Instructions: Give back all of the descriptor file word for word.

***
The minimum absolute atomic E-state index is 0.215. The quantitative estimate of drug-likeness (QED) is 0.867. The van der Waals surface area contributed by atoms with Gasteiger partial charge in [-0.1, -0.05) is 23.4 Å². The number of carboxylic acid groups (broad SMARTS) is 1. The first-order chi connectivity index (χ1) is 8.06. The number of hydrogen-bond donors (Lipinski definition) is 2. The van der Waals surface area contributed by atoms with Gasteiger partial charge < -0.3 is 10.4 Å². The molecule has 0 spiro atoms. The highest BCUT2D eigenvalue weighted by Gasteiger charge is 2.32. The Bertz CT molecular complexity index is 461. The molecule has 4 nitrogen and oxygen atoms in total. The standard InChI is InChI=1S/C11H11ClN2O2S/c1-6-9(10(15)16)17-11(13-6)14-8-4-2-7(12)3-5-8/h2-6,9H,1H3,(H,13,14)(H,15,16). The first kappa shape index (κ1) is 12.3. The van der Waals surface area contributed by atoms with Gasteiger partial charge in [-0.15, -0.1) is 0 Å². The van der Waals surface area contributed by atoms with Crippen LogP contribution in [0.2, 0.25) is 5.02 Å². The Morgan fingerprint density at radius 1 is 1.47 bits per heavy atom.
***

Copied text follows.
The minimum absolute atomic E-state index is 0.215. The quantitative estimate of drug-likeness (QED) is 0.867. The van der Waals surface area contributed by atoms with Gasteiger partial charge in [-0.1, -0.05) is 23.4 Å². The number of carboxylic acid groups (broad SMARTS) is 1. The first-order chi connectivity index (χ1) is 8.06. The number of hydrogen-bond donors (Lipinski definition) is 2. The van der Waals surface area contributed by atoms with Gasteiger partial charge < -0.3 is 10.4 Å². The molecule has 0 spiro atoms. The highest BCUT2D eigenvalue weighted by Gasteiger charge is 2.32. The Bertz CT molecular complexity index is 461. The molecule has 4 nitrogen and oxygen atoms in total. The standard InChI is InChI=1S/C11H11ClN2O2S/c1-6-9(10(15)16)17-11(13-6)14-8-4-2-7(12)3-5-8/h2-6,9H,1H3,(H,13,14)(H,15,16). The first kappa shape index (κ1) is 12.3. The van der Waals surface area contributed by atoms with Gasteiger partial charge in [-0.15, -0.1) is 0 Å². The van der Waals surface area contributed by atoms with Crippen LogP contribution in [0.2, 0.25) is 5.02 Å². The Morgan fingerprint density at radius 1 is 1.47 bits per heavy atom.